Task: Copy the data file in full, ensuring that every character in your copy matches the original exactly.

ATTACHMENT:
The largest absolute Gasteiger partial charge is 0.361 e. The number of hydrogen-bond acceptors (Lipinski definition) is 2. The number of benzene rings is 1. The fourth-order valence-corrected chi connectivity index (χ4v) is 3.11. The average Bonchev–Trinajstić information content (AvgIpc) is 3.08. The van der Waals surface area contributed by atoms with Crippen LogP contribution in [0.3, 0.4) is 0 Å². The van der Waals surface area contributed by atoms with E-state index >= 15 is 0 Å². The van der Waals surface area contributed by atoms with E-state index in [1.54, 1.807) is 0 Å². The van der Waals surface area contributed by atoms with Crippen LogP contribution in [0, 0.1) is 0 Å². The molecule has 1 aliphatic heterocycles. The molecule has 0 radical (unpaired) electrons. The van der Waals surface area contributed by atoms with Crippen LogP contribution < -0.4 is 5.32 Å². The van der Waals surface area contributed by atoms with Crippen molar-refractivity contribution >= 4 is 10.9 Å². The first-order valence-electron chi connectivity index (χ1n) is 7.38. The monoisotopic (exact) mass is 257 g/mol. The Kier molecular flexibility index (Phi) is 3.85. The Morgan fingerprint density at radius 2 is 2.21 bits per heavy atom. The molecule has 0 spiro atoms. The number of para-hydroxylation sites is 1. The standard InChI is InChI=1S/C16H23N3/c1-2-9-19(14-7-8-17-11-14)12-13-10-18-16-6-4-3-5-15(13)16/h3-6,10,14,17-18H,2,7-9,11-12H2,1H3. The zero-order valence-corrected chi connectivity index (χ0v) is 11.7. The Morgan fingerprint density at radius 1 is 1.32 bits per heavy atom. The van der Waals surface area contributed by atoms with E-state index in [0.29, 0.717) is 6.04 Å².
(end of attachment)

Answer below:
The largest absolute Gasteiger partial charge is 0.361 e. The number of hydrogen-bond acceptors (Lipinski definition) is 2. The number of benzene rings is 1. The fourth-order valence-corrected chi connectivity index (χ4v) is 3.11. The average Bonchev–Trinajstić information content (AvgIpc) is 3.08. The van der Waals surface area contributed by atoms with Crippen LogP contribution in [0.3, 0.4) is 0 Å². The van der Waals surface area contributed by atoms with E-state index >= 15 is 0 Å². The van der Waals surface area contributed by atoms with E-state index in [1.54, 1.807) is 0 Å². The van der Waals surface area contributed by atoms with Crippen LogP contribution in [0, 0.1) is 0 Å². The molecule has 1 aliphatic heterocycles. The molecule has 0 radical (unpaired) electrons. The van der Waals surface area contributed by atoms with Crippen LogP contribution < -0.4 is 5.32 Å². The van der Waals surface area contributed by atoms with Crippen molar-refractivity contribution >= 4 is 10.9 Å². The first-order valence-electron chi connectivity index (χ1n) is 7.38. The monoisotopic (exact) mass is 257 g/mol. The Kier molecular flexibility index (Phi) is 3.85. The Morgan fingerprint density at radius 2 is 2.21 bits per heavy atom. The molecule has 0 spiro atoms. The number of para-hydroxylation sites is 1. The standard InChI is InChI=1S/C16H23N3/c1-2-9-19(14-7-8-17-11-14)12-13-10-18-16-6-4-3-5-15(13)16/h3-6,10,14,17-18H,2,7-9,11-12H2,1H3. The zero-order valence-corrected chi connectivity index (χ0v) is 11.7. The Morgan fingerprint density at radius 1 is 1.32 bits per heavy atom. The van der Waals surface area contributed by atoms with E-state index in [0.29, 0.717) is 6.04 Å².